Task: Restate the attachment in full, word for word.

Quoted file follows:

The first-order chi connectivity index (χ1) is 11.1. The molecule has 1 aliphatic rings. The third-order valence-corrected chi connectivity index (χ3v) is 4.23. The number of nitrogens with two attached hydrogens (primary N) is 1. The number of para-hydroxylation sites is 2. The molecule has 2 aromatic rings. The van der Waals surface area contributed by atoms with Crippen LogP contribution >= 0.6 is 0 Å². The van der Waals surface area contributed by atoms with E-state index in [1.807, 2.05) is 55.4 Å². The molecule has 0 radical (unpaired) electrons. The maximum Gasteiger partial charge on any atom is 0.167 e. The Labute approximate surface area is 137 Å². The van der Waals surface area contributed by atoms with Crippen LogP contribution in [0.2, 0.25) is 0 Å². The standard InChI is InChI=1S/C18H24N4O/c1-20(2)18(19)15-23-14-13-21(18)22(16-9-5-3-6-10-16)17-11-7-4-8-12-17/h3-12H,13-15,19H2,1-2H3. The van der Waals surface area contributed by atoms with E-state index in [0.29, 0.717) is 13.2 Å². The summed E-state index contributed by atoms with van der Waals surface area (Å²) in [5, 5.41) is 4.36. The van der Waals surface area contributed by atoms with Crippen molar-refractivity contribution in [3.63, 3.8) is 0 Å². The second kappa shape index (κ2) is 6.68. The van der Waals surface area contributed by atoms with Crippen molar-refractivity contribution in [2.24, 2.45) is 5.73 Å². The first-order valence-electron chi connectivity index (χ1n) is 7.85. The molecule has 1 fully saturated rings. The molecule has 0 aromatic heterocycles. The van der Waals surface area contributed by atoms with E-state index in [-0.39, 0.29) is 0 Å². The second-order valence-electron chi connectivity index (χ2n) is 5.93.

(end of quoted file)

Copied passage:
The first-order chi connectivity index (χ1) is 11.1. The molecule has 1 aliphatic rings. The third-order valence-corrected chi connectivity index (χ3v) is 4.23. The number of nitrogens with two attached hydrogens (primary N) is 1. The number of para-hydroxylation sites is 2. The molecule has 2 aromatic rings. The van der Waals surface area contributed by atoms with Crippen LogP contribution >= 0.6 is 0 Å². The van der Waals surface area contributed by atoms with E-state index in [1.807, 2.05) is 55.4 Å². The molecule has 0 radical (unpaired) electrons. The maximum Gasteiger partial charge on any atom is 0.167 e. The Labute approximate surface area is 137 Å². The van der Waals surface area contributed by atoms with Crippen LogP contribution in [0.2, 0.25) is 0 Å². The standard InChI is InChI=1S/C18H24N4O/c1-20(2)18(19)15-23-14-13-21(18)22(16-9-5-3-6-10-16)17-11-7-4-8-12-17/h3-12H,13-15,19H2,1-2H3. The van der Waals surface area contributed by atoms with E-state index in [0.29, 0.717) is 13.2 Å². The summed E-state index contributed by atoms with van der Waals surface area (Å²) in [5, 5.41) is 4.36. The van der Waals surface area contributed by atoms with Crippen molar-refractivity contribution in [3.63, 3.8) is 0 Å². The second kappa shape index (κ2) is 6.68. The van der Waals surface area contributed by atoms with Crippen molar-refractivity contribution in [2.24, 2.45) is 5.73 Å². The first-order valence-electron chi connectivity index (χ1n) is 7.85. The molecule has 1 fully saturated rings. The molecule has 0 aromatic heterocycles. The van der Waals surface area contributed by atoms with E-state index in [-0.39, 0.29) is 0 Å². The second-order valence-electron chi connectivity index (χ2n) is 5.93.